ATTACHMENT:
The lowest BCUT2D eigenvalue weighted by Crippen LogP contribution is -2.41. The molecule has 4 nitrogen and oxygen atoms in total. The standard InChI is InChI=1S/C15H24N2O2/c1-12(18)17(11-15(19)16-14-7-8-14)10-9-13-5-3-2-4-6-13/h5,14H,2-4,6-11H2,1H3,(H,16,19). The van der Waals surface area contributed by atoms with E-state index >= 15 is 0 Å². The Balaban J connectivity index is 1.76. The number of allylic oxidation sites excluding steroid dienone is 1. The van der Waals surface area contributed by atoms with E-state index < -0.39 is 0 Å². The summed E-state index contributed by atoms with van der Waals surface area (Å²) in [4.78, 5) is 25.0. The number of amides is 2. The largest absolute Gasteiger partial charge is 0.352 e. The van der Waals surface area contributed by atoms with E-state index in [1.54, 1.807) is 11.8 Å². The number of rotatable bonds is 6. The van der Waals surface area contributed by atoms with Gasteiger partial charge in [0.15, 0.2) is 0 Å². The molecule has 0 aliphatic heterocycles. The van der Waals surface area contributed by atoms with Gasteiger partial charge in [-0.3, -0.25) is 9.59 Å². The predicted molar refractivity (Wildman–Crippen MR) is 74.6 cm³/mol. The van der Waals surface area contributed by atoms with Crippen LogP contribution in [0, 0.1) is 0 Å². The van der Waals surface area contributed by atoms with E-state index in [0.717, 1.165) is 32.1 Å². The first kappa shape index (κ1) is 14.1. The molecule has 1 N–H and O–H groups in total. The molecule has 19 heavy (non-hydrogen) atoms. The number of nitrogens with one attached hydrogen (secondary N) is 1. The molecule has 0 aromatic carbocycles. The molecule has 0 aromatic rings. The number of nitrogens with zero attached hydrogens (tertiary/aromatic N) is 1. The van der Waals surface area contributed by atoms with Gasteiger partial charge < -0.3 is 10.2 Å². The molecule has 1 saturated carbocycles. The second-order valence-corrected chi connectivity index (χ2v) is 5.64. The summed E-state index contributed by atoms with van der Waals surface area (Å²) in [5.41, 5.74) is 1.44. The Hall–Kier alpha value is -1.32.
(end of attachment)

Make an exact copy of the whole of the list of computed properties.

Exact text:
The lowest BCUT2D eigenvalue weighted by Crippen LogP contribution is -2.41. The molecule has 4 nitrogen and oxygen atoms in total. The standard InChI is InChI=1S/C15H24N2O2/c1-12(18)17(11-15(19)16-14-7-8-14)10-9-13-5-3-2-4-6-13/h5,14H,2-4,6-11H2,1H3,(H,16,19). The van der Waals surface area contributed by atoms with E-state index >= 15 is 0 Å². The Balaban J connectivity index is 1.76. The number of allylic oxidation sites excluding steroid dienone is 1. The van der Waals surface area contributed by atoms with E-state index < -0.39 is 0 Å². The summed E-state index contributed by atoms with van der Waals surface area (Å²) in [4.78, 5) is 25.0. The number of amides is 2. The largest absolute Gasteiger partial charge is 0.352 e. The van der Waals surface area contributed by atoms with E-state index in [1.54, 1.807) is 11.8 Å². The number of rotatable bonds is 6. The van der Waals surface area contributed by atoms with Gasteiger partial charge in [0.15, 0.2) is 0 Å². The molecule has 0 aliphatic heterocycles. The van der Waals surface area contributed by atoms with Gasteiger partial charge in [-0.3, -0.25) is 9.59 Å². The predicted molar refractivity (Wildman–Crippen MR) is 74.6 cm³/mol. The van der Waals surface area contributed by atoms with Crippen LogP contribution in [0, 0.1) is 0 Å². The van der Waals surface area contributed by atoms with E-state index in [0.717, 1.165) is 32.1 Å². The first kappa shape index (κ1) is 14.1. The molecule has 1 N–H and O–H groups in total. The molecule has 19 heavy (non-hydrogen) atoms. The number of nitrogens with one attached hydrogen (secondary N) is 1. The molecule has 0 aromatic carbocycles. The molecule has 0 aromatic rings. The number of nitrogens with zero attached hydrogens (tertiary/aromatic N) is 1. The van der Waals surface area contributed by atoms with Gasteiger partial charge < -0.3 is 10.2 Å². The molecule has 1 saturated carbocycles. The second-order valence-corrected chi connectivity index (χ2v) is 5.64. The summed E-state index contributed by atoms with van der Waals surface area (Å²) in [5.41, 5.74) is 1.44. The Hall–Kier alpha value is -1.32.